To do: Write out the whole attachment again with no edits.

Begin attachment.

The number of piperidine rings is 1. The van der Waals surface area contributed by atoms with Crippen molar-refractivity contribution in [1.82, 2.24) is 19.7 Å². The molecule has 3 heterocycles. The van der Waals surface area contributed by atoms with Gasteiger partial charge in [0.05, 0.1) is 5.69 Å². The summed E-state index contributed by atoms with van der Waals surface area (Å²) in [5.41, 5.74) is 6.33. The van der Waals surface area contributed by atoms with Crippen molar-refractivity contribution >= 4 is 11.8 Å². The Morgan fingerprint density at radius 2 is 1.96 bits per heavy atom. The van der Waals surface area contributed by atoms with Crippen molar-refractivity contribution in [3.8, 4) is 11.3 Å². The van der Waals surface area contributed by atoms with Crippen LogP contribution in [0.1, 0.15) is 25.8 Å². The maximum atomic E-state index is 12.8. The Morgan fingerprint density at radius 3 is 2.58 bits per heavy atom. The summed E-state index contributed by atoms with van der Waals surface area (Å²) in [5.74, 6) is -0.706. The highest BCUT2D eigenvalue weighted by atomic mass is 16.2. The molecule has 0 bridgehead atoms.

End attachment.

The number of piperidine rings is 1. The van der Waals surface area contributed by atoms with Crippen molar-refractivity contribution in [1.82, 2.24) is 19.7 Å². The molecule has 3 heterocycles. The van der Waals surface area contributed by atoms with Gasteiger partial charge in [0.05, 0.1) is 5.69 Å². The summed E-state index contributed by atoms with van der Waals surface area (Å²) in [5.41, 5.74) is 6.33. The van der Waals surface area contributed by atoms with Crippen molar-refractivity contribution >= 4 is 11.8 Å². The Morgan fingerprint density at radius 2 is 1.96 bits per heavy atom. The van der Waals surface area contributed by atoms with Crippen molar-refractivity contribution in [3.8, 4) is 11.3 Å². The van der Waals surface area contributed by atoms with Crippen LogP contribution in [0.1, 0.15) is 25.8 Å². The maximum atomic E-state index is 12.8. The Morgan fingerprint density at radius 3 is 2.58 bits per heavy atom. The summed E-state index contributed by atoms with van der Waals surface area (Å²) in [5.74, 6) is -0.706. The highest BCUT2D eigenvalue weighted by atomic mass is 16.2. The molecule has 0 bridgehead atoms.